The game director of Iran, Rashid Jarnsheed, a U.S. trained biologist, in Big Game Animals of Iran (Persia), states that for over a thousand years, wolves have been reported to attack and kill humans. They grow bold in wintertime, when game is scarce, and will enter a town in broad daylight to attack people, with many cases of wolves running off with small children.
"Wolves were a constant threat in France, killing livestock and humans unable to defend themselves: children, the aged, and the infirm. Government and private campaigns resulted in the killing of tens of thousands of wolves throughout the kingdom." (Pierre Roudil. "Fear of the Wolf," Historama (France) 1984 (8): 41-45).
"Until the end of the 19th century the place of wolves in French folklore and as an object of popular fear was justified by the considerable economic damage they caused and by their attacks on people, mostly children. The number of wolves grew in times of economic disorder and war and due to wolves entering France from elsewhere.
"Deforestation, democratization of hunting rights, better arms, and better-organized hunts led to near extermination of the wolf by the end of the 19th century." (Alain Molinier and Nicole Molinier-Meyer. "Environment and history: wolves and humans in France." Revue d'Histoire Moderne et Contemporaine (France) 1981 28 (Apr-June): 225-245).
The above quoted "democratization of hunting rights, better arms" explains why there are so few reported attacks in North America, and so many in Europe and Asia.
In North America, citizens enjoyed a tradition of the right to self-defense, weapons were cheap and available to all, and every man had the right to hunt for food and protection.
The situation was very different in other parts of the world. In Europe and Asia, peasants were subject to "gun control," and hunting in the forest was the perogative of royalty. The peasants' hatred and fear of wolves was the product of their experience as a defenseless prey for centuries.
In The Yellowstone Nature Book (1924) Milton P. Skinner wrote, "Most of the stories we hear of the ferocity of these animals... come from Europe. There, they are dangerous because they do not fear man, since they are seldom hunted except by the lords of the manor. In America, the wolves are the same kind, but they have found to their bitter cost that practically every man and boy carries a rifle..."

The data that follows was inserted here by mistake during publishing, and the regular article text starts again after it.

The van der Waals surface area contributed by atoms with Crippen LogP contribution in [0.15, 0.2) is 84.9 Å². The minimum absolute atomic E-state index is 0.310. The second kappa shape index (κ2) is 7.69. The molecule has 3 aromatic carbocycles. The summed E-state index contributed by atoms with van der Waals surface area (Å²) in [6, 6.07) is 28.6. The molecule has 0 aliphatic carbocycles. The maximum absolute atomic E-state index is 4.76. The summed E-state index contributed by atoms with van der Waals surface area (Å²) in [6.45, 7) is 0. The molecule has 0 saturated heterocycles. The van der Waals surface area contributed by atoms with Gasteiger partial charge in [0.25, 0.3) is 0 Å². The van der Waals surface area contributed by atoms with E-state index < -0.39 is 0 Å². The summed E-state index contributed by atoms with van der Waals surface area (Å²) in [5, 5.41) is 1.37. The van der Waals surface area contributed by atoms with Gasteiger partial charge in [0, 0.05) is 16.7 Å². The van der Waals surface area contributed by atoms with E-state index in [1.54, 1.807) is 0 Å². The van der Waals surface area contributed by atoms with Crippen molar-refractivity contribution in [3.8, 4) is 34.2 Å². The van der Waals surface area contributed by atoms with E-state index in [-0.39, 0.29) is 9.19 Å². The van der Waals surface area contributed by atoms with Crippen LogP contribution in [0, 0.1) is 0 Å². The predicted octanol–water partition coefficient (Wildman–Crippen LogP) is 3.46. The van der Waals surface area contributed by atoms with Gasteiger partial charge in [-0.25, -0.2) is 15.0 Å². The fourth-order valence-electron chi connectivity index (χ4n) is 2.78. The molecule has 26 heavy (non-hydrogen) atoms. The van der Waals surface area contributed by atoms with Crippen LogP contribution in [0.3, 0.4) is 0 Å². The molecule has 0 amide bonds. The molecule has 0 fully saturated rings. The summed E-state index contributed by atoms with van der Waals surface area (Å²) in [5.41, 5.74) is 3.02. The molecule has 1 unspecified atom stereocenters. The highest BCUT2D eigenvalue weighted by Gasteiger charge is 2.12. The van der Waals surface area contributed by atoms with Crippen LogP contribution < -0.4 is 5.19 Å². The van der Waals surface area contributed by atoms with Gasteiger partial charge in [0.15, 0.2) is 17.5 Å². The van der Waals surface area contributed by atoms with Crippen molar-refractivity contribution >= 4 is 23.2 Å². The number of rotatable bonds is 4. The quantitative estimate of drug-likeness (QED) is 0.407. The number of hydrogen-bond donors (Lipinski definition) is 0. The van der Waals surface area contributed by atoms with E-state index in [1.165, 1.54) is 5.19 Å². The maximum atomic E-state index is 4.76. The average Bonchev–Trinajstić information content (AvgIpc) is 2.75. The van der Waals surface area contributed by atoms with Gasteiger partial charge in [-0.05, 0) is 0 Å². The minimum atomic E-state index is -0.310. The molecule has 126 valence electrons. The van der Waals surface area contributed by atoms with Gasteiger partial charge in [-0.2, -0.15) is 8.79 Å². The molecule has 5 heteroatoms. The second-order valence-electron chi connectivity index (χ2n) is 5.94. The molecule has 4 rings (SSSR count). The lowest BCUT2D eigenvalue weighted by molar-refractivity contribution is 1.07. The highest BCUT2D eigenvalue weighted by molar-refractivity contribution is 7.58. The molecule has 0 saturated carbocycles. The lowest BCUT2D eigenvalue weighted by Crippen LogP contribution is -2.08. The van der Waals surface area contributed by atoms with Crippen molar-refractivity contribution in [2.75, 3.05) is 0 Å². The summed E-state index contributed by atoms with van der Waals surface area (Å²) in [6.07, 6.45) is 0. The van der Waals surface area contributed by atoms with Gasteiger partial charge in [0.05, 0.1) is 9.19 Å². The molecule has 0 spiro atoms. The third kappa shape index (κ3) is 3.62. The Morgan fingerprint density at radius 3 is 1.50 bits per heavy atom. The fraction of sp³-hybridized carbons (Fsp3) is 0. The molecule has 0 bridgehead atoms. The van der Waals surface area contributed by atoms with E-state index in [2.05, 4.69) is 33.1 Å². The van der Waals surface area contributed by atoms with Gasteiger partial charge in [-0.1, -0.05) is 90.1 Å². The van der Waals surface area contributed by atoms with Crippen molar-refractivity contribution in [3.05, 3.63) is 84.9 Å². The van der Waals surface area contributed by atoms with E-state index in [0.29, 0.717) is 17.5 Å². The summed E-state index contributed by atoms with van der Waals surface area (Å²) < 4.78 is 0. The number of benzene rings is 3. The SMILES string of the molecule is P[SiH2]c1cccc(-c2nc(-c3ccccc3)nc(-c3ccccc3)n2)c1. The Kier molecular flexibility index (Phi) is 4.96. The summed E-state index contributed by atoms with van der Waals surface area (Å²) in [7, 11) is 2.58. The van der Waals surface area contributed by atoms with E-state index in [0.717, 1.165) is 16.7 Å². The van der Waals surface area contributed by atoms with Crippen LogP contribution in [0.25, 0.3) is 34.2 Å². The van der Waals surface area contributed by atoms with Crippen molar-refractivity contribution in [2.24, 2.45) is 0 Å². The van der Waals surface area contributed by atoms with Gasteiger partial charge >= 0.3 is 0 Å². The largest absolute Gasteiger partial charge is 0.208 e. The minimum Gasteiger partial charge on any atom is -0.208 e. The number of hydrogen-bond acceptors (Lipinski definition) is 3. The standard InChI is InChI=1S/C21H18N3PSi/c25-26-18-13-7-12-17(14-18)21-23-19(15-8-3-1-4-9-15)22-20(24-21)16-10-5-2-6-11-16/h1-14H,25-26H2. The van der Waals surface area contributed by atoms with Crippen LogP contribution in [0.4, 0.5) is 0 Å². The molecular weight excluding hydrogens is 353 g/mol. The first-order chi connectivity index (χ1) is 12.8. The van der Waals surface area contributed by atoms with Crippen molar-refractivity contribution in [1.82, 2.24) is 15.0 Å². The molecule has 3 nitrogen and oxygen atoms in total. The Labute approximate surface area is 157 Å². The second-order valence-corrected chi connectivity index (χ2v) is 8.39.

Now, as government attempts to disarm its citizens, self-defense is looked down on, the forest once again belongs to "the King" (federal government), and predators are encouraged to multiply, (and even re-introduced), humans are once again becoming defenseless prey in North America.
In Wolf Attacks on Humans, T.R. Mader, of the Abundant Wildlife Society of North America, states "Today predator control is very restrictive in scope... attacks on humans by predators are becoming more common. In recent years, healthy young coyotes in Yellowstone Park have attacked humans. Similar attacks have occurred in the National Parks of Canada.
"On January 14, 1991, a healthy mountain lion attacked and killed an eighteen-year-old high school senior, Scott Lancaster, in Idaho Springs, Colorado. The boy was jogging... within the city limits of the town when the lion attacked and killed him."
In recent years mountain lions and bears have attacked and killed several people. They were "endangered" and protected... the people were not.
Wolves kept in close contact with humans, as pets or those in zoos, do not fear Man, and are well documented to attack and kill humans.
"Alyshia Berzyck, of Minnesota, was attacked and killed by a wolf on a chain on June 3, 1989... Peter Lemke, 5, lost 12 inches of his intestine and colon and suffered bites to his stomach, neck, legs, arms and back in another wolf attack in Kenyon, Minnesota.
"Zoos also carry abundant records of wolf attacks on children. The child climbs the enclosure fence to pet the "dog" and is attacked. (The Albuquerque Zoo commercial on KOB has a small child voice saying "I love the wolves, they look like my doggie"). (Wolf Attacks on Humans).
Having found that wolves do indeed attack and kill humans, let's look at some of the myths about them.